# commutativity of rotations and reflections

The question is as follows:

[Concerning the square embedded in the plane,] prove that the $$90^{\circ}$$ clockwise rotation $$\sigma$$ and the reflection through the north/south axis $$\rho$$ do not commute.

I'm generally just confused on how one would go about proving something like this. I have represented the square by numbering it's vertices as $$\{1,2,3,4\}$$ and I can show that the composition of transformations do not equal each other, but I have a feeling this is insufficient. I would really appreciate some guidance on the form a proof like this might take. Thanks a bunch!

Your approach is fine. If, as you wrote, the vertices are $$1$$, $$2$$, $$3$$, and $$4$$ (labelled clockwise), and your reflection $$r$$ is with respect to the line defined by $$1$$ and $$3$$, and your rotation is called $$\rho$$, then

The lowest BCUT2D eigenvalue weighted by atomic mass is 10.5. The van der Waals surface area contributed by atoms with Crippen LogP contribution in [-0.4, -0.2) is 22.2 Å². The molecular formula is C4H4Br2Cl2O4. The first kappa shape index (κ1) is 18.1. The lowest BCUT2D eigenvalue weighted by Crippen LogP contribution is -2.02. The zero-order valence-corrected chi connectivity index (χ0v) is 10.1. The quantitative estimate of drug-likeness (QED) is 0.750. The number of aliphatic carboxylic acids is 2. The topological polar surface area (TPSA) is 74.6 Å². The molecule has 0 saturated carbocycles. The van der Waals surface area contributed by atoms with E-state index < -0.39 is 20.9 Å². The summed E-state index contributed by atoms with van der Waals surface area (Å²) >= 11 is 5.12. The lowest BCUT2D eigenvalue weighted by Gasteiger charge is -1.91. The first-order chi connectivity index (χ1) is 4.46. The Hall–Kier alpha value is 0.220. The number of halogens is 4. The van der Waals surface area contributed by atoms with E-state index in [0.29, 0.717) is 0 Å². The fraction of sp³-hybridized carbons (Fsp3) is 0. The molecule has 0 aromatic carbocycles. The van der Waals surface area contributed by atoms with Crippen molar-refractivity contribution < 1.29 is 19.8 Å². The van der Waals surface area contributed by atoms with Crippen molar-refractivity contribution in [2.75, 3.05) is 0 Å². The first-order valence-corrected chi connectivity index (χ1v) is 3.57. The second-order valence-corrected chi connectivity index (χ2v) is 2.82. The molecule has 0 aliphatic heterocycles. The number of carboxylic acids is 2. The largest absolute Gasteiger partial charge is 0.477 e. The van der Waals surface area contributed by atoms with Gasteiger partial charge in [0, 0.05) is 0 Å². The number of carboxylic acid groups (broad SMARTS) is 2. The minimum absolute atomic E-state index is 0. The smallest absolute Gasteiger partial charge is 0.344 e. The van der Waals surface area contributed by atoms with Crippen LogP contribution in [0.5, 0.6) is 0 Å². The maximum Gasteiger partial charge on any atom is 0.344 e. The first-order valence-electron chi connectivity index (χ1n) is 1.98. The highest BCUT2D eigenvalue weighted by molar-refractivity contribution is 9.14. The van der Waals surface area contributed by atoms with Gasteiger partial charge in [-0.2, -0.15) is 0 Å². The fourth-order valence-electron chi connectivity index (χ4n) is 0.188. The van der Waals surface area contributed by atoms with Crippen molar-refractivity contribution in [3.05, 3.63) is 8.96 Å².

• $$\rho\bigl(r(1)\bigr)=\rho(1)=1$$;
• $$r\bigl(\rho(1)\bigr)=r(2)=3$$.

Since $$\rho\bigl(r(1)\bigr)\neq r\bigl(\rho(1)\bigr)$$, then $$\rho\circ r\neq r\circ\rho$$. So, $$\rho$$ and $$r$$ do not commute.

• obg, but is there not a more rigorous way to do this other than just through examples? – Gwen Di Feb 23 at 20:57
• What is there about this approach which is not rigorous? Proving that $\rho\circ r\neq r\circ\rho$ means proving that $\rho\bigl(r(k)\bigr)\neq r\bigl(\rho(k)\bigr)$, for some $k\in\{1,2,3,4\}$. – José Carlos Santos Feb 23 at 21:00
• @gwen The way to disprove a statement is to give a special example called a counterexample. Perhaps you are confusing this with trying to prove statements with examples? – rschwieb Feb 23 at 23:05
• @JoséCarlosSantos: did you mean $\rho \circ r$ where you wrote $\rho \circ c$? – J. W. Tanner Feb 24 at 2:51
• @J.W.Tanner Yes! I've edited my answer. Thank you. – José Carlos Santos Feb 24 at 8:41